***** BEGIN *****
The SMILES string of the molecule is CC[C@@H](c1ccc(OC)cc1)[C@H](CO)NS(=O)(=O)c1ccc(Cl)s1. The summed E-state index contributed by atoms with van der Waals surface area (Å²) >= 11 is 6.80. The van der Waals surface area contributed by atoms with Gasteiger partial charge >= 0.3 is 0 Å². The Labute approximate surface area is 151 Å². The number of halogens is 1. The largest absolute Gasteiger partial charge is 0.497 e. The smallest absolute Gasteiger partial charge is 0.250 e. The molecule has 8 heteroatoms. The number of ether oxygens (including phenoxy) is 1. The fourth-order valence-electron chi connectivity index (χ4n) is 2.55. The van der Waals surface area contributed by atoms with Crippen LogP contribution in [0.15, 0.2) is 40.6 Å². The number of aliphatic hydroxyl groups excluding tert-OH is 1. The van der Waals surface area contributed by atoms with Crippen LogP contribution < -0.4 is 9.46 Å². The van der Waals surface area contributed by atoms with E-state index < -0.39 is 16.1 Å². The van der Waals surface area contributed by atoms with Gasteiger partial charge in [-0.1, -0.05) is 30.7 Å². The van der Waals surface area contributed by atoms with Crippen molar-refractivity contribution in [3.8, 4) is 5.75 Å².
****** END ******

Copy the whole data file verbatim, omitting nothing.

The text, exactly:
The SMILES string of the molecule is CC[C@@H](c1ccc(OC)cc1)[C@H](CO)NS(=O)(=O)c1ccc(Cl)s1. The summed E-state index contributed by atoms with van der Waals surface area (Å²) >= 11 is 6.80. The van der Waals surface area contributed by atoms with Gasteiger partial charge >= 0.3 is 0 Å². The Labute approximate surface area is 151 Å². The number of halogens is 1. The largest absolute Gasteiger partial charge is 0.497 e. The smallest absolute Gasteiger partial charge is 0.250 e. The molecule has 8 heteroatoms. The number of ether oxygens (including phenoxy) is 1. The fourth-order valence-electron chi connectivity index (χ4n) is 2.55. The van der Waals surface area contributed by atoms with Crippen LogP contribution in [0.15, 0.2) is 40.6 Å². The number of aliphatic hydroxyl groups excluding tert-OH is 1. The van der Waals surface area contributed by atoms with Crippen LogP contribution < -0.4 is 9.46 Å². The van der Waals surface area contributed by atoms with E-state index < -0.39 is 16.1 Å². The van der Waals surface area contributed by atoms with Gasteiger partial charge in [-0.1, -0.05) is 30.7 Å². The van der Waals surface area contributed by atoms with Crippen molar-refractivity contribution in [3.8, 4) is 5.75 Å².